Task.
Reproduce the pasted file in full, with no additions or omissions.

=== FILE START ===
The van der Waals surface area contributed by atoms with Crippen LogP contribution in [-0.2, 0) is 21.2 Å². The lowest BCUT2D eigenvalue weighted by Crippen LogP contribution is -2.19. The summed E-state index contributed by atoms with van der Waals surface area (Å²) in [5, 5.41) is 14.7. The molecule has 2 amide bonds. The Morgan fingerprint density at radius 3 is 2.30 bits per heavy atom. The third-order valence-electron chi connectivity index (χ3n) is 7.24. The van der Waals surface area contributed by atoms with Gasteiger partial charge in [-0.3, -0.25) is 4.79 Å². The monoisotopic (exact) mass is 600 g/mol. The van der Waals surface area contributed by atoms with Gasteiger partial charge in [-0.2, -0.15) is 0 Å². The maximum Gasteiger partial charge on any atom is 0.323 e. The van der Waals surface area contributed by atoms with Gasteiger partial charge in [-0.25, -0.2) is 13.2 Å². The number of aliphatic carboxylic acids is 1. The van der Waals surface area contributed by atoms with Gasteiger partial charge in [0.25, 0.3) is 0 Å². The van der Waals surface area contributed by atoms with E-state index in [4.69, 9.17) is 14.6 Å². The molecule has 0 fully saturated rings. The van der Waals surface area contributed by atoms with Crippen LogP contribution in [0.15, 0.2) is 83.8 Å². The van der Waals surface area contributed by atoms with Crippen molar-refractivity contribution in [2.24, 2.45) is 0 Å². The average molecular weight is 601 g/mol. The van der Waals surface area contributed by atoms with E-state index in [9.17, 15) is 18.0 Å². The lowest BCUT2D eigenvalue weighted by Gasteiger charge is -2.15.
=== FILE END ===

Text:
The van der Waals surface area contributed by atoms with Crippen LogP contribution in [-0.2, 0) is 21.2 Å². The lowest BCUT2D eigenvalue weighted by Crippen LogP contribution is -2.19. The summed E-state index contributed by atoms with van der Waals surface area (Å²) in [5, 5.41) is 14.7. The molecule has 2 amide bonds. The Morgan fingerprint density at radius 3 is 2.30 bits per heavy atom. The third-order valence-electron chi connectivity index (χ3n) is 7.24. The van der Waals surface area contributed by atoms with Gasteiger partial charge in [-0.3, -0.25) is 4.79 Å². The monoisotopic (exact) mass is 600 g/mol. The van der Waals surface area contributed by atoms with Gasteiger partial charge in [-0.2, -0.15) is 0 Å². The maximum Gasteiger partial charge on any atom is 0.323 e. The van der Waals surface area contributed by atoms with Gasteiger partial charge in [-0.25, -0.2) is 13.2 Å². The number of aliphatic carboxylic acids is 1. The van der Waals surface area contributed by atoms with Gasteiger partial charge in [0.25, 0.3) is 0 Å². The van der Waals surface area contributed by atoms with E-state index in [4.69, 9.17) is 14.6 Å². The molecule has 0 fully saturated rings. The van der Waals surface area contributed by atoms with Crippen LogP contribution in [0.15, 0.2) is 83.8 Å². The van der Waals surface area contributed by atoms with Crippen molar-refractivity contribution in [2.24, 2.45) is 0 Å². The average molecular weight is 601 g/mol. The van der Waals surface area contributed by atoms with E-state index in [9.17, 15) is 18.0 Å². The lowest BCUT2D eigenvalue weighted by Gasteiger charge is -2.15.